Llewellyn Worldwide, Ltd.
View your shopping cart Shopping Cart | My Account | Help | Become a Fan on Facebook Become a Fan | Follow Us on Twitter Follow Us | Watch Us on YouTube Watch Us | Subscribe to our RSS Feeds Subscribe
Browse ProductsAuthorsArticlesBlogsEncyclopediaNewslettersAffiliate ProgramContact UsBooksellers
Advanced Search

My Mother, the Psychic

This post was written by Anna
on January 15, 2013 | Comments (0)

Readers, please enjoy this guest blog post by Louise Helene & Kim Osborn Sullivan, authors of the new I Saw Your Future and He’s Not It: A Psychic’s Guide to True Love.

I’ve spent my life surrounded by psychic energy, learning how to listen to my intuition and helping others do the same. That’s why it felt so natural to write my upcoming psychic relationship book, I Saw Your Future and He’s Not It: A Psychic’s Guide to True Love. Looking back, it seems inevitable that I’d grow up to be a psychic advisor, carrying on the tradition started by my late mother, the original Louise Helene. She was a psychic advisor, medium, radio talk show host, minister in the Spiritualist Church, and mother of ten children. She was my hero. But there was one downside to having a psychic for a mother—she knew what kind of trouble her kids would get into before we did.

When I was a child, my mother let me sit on her lap while she conducted psychic readings for some of her regular clients. The female clients would bring me candy and greet me with a hug and kiss. I was always fascinated by these wonderful smelling, stylishly coiffed women with their color coordinated shoes and handbags. I was convinced they were movie stars.

Sometimes my mother’s clients had questions and problems that weren’t appropriate for a little girl’s ears. When that happened, I was gently told to go play and sent from my mother’s office. But fascination with my mother’s crystal ball, Tarot cards, and fashionable clients enticed me to linger outside the door, straining to hear what was happening on the other side. The solid wood was thick, though, and I couldn’t hear anything. One day, I decided to employ a spy technique I had seen on television. I pressed a water glass to the door and put my ear to it. But instead of hearing juicy secrets from my mother’s client, I heard my mother’s voice say, “Put that glass away now.” I was mortified and never used the glass again.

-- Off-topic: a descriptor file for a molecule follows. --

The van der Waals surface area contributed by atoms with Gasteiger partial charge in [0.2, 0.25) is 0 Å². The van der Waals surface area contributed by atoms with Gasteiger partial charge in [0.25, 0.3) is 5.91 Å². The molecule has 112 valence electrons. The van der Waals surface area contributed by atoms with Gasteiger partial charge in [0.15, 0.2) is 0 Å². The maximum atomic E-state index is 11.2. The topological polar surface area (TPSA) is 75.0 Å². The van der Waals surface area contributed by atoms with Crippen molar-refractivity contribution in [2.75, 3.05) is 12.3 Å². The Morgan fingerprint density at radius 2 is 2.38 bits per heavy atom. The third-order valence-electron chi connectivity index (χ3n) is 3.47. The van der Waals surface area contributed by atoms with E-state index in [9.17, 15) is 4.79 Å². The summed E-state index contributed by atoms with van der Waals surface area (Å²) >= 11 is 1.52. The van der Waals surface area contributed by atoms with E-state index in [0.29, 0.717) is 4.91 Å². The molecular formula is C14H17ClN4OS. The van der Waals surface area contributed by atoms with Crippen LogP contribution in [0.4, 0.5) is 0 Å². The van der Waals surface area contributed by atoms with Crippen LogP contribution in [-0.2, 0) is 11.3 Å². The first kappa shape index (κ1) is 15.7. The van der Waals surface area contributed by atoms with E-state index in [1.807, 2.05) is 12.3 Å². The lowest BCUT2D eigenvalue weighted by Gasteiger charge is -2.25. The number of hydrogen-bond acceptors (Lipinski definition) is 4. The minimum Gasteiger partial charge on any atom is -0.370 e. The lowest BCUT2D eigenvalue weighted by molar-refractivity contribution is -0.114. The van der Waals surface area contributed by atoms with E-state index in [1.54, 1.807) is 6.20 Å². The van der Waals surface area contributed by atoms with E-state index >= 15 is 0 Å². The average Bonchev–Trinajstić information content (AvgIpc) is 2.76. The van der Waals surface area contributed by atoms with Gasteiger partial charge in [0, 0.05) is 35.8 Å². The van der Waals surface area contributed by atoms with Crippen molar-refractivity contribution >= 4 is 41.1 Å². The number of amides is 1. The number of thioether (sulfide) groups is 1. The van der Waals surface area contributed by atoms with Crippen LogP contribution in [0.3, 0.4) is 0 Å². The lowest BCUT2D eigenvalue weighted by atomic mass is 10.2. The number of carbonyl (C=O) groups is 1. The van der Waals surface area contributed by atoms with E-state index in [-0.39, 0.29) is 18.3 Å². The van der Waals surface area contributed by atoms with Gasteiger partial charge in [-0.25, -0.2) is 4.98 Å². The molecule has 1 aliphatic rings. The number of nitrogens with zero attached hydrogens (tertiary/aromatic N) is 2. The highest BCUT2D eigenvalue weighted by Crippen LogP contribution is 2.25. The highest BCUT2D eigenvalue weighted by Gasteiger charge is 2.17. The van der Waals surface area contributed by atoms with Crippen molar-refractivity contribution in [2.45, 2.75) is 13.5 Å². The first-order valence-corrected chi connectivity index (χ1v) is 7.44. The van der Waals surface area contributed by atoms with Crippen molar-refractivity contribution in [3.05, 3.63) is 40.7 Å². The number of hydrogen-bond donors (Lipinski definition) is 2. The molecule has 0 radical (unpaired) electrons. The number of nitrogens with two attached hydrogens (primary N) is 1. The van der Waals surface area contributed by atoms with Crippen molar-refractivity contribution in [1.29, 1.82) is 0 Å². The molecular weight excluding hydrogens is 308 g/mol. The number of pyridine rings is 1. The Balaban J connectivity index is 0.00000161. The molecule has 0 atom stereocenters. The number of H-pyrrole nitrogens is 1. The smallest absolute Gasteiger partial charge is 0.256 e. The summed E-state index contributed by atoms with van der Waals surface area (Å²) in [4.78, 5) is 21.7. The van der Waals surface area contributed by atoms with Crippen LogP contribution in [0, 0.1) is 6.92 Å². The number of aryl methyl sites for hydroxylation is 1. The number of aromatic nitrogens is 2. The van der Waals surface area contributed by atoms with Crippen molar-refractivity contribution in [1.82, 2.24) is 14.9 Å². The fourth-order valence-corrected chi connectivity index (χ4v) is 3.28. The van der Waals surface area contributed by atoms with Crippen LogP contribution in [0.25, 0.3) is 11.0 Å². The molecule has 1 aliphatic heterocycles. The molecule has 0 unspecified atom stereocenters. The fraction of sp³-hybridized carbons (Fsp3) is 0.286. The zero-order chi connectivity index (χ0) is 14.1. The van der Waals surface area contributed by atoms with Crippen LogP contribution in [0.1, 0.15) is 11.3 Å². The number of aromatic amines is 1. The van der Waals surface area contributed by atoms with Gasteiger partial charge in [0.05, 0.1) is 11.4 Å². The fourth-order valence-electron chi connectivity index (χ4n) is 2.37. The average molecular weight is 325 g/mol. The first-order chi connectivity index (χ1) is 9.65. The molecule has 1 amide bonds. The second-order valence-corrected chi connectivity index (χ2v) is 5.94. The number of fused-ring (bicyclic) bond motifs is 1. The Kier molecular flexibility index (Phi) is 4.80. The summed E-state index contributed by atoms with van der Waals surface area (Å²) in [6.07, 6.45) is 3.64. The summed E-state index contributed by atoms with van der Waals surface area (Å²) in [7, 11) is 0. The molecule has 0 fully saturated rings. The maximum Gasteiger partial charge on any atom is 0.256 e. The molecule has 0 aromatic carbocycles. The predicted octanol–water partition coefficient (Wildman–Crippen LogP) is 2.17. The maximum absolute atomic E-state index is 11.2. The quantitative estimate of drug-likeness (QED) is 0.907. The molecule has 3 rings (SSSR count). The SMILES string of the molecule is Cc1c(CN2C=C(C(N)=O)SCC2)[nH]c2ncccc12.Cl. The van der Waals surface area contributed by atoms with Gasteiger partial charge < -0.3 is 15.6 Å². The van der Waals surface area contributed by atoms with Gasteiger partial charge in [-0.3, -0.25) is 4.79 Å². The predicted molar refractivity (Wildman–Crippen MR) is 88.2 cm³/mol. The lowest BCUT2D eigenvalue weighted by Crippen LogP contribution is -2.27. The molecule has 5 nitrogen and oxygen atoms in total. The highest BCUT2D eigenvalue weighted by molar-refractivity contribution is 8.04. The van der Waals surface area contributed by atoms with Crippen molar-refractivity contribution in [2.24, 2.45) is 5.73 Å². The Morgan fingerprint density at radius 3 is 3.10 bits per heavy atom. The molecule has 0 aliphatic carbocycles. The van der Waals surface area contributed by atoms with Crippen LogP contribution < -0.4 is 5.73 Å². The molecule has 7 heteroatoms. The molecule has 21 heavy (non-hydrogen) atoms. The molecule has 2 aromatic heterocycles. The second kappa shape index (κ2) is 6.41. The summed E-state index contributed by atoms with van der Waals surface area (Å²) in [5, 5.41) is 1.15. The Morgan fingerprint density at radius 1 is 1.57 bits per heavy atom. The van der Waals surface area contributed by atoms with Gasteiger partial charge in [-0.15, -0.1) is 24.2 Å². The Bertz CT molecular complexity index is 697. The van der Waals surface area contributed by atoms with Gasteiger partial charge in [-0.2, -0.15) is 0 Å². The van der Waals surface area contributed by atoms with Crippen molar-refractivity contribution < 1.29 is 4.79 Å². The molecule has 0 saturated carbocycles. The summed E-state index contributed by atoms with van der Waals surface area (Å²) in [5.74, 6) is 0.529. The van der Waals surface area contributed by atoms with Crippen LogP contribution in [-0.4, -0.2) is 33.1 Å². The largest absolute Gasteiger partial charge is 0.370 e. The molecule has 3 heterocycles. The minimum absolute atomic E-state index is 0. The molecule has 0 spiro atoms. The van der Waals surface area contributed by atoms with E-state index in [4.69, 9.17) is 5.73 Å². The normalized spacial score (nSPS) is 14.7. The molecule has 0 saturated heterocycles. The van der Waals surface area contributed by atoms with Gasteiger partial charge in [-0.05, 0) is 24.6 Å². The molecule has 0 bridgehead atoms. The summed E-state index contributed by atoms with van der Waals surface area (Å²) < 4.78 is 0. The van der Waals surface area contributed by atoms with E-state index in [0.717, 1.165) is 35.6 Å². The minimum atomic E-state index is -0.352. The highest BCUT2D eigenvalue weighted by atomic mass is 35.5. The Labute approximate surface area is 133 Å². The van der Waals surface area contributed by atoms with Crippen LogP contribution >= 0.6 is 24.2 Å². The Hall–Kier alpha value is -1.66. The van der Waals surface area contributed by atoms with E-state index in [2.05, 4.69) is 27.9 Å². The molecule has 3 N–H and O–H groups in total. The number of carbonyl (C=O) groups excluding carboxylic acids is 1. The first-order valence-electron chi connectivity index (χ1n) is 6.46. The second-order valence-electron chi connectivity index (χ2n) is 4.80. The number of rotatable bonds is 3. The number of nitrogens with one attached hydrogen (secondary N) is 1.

My mother’s children weren’t the only ones subject to her uncanny insights. Her grandchildren also had to worry about Grandma Louise knowing too much. Kim Osborn Sullivan, my niece and co-author on our upcoming book, was one of those grandchildren. In the 1980s, when Kim was a teenager, my mother was especially suspicious of young men who drove those big conversion vans. She called the vans “bedrooms on wheels” because the big empty back end could hold a mattress and offered lots of room for all sorts of activities. She predicted that Kim would date someone who drove a van and said she should be very careful. Kim, being a teenage girl, didn’t take the warnings too seriously.

That changed the night Kim went on her first date. She was 15 years old and very excited, but when her date pulled up out in front, Kim’s heart nearly stopped. He was driving a battered black conversion van. She could practically hear Grandma Louise’s voice repeating the words “bedroom on wheels.” Fortunately there wasn’t any mattress in the back of this particular van, but Kim still spent the evening pressed in the corner of her seat. She wanted to stay as far from her date as possible, so as to avoid giving him the wrong idea about what possibilities the spacious van held. When he dropped her off at home, she darted out of that van like a pack of wolves was chasing her.

Today Kim and I are both grateful for the time we had with my mother and the guidance she gave us. She kept us out of trouble, even though at the time we didn’t always appreciate it.


Our thanks to Louise & Kim for their guest post! For more from Louise Helene & Kim Osborn Sullivan, read their article “Relationships: 4 Ways to Win the Waiting Game.”

Add a Comment

required, use real name
required, will not be published
optional, your blog address

Verification Code:
Please enter the words that you see, below, into the box provided.